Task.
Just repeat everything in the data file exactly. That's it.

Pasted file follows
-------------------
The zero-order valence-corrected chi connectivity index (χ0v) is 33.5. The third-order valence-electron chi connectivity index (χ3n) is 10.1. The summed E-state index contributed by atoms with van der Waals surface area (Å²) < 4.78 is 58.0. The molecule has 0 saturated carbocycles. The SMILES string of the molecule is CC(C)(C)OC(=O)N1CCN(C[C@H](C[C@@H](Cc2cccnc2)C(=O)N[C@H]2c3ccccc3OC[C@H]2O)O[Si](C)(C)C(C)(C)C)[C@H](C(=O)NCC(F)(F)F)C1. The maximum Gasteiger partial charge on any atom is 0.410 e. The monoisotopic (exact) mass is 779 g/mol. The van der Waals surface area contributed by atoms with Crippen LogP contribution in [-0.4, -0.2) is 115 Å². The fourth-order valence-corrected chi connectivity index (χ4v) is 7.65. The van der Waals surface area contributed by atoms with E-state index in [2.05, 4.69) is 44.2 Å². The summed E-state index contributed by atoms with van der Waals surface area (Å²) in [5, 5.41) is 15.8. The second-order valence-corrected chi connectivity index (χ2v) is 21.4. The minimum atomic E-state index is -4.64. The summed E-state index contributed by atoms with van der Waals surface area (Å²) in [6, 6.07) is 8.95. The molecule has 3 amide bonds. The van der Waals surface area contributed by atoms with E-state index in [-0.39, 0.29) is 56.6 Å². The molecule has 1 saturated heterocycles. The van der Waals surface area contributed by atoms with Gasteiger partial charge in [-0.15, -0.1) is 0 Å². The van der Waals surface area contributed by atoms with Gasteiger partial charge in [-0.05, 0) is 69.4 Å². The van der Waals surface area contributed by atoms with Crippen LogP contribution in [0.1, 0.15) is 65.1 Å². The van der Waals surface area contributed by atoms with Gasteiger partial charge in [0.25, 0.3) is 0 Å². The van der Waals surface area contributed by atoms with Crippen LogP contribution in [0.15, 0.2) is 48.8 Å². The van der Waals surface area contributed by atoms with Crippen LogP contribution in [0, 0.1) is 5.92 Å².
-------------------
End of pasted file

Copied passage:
The zero-order valence-corrected chi connectivity index (χ0v) is 33.5. The third-order valence-electron chi connectivity index (χ3n) is 10.1. The summed E-state index contributed by atoms with van der Waals surface area (Å²) < 4.78 is 58.0. The molecule has 0 saturated carbocycles. The SMILES string of the molecule is CC(C)(C)OC(=O)N1CCN(C[C@H](C[C@@H](Cc2cccnc2)C(=O)N[C@H]2c3ccccc3OC[C@H]2O)O[Si](C)(C)C(C)(C)C)[C@H](C(=O)NCC(F)(F)F)C1. The maximum Gasteiger partial charge on any atom is 0.410 e. The monoisotopic (exact) mass is 779 g/mol. The van der Waals surface area contributed by atoms with Crippen LogP contribution in [-0.4, -0.2) is 115 Å². The fourth-order valence-corrected chi connectivity index (χ4v) is 7.65. The van der Waals surface area contributed by atoms with E-state index in [2.05, 4.69) is 44.2 Å². The summed E-state index contributed by atoms with van der Waals surface area (Å²) in [5, 5.41) is 15.8. The second-order valence-corrected chi connectivity index (χ2v) is 21.4. The minimum atomic E-state index is -4.64. The summed E-state index contributed by atoms with van der Waals surface area (Å²) in [6, 6.07) is 8.95. The molecule has 3 amide bonds. The van der Waals surface area contributed by atoms with E-state index in [-0.39, 0.29) is 56.6 Å². The molecule has 1 saturated heterocycles. The van der Waals surface area contributed by atoms with Gasteiger partial charge in [-0.15, -0.1) is 0 Å². The van der Waals surface area contributed by atoms with Gasteiger partial charge in [-0.05, 0) is 69.4 Å². The van der Waals surface area contributed by atoms with Crippen LogP contribution in [0.1, 0.15) is 65.1 Å². The van der Waals surface area contributed by atoms with Gasteiger partial charge in [0.25, 0.3) is 0 Å². The van der Waals surface area contributed by atoms with Crippen LogP contribution in [0.15, 0.2) is 48.8 Å². The van der Waals surface area contributed by atoms with Crippen LogP contribution in [0, 0.1) is 5.92 Å².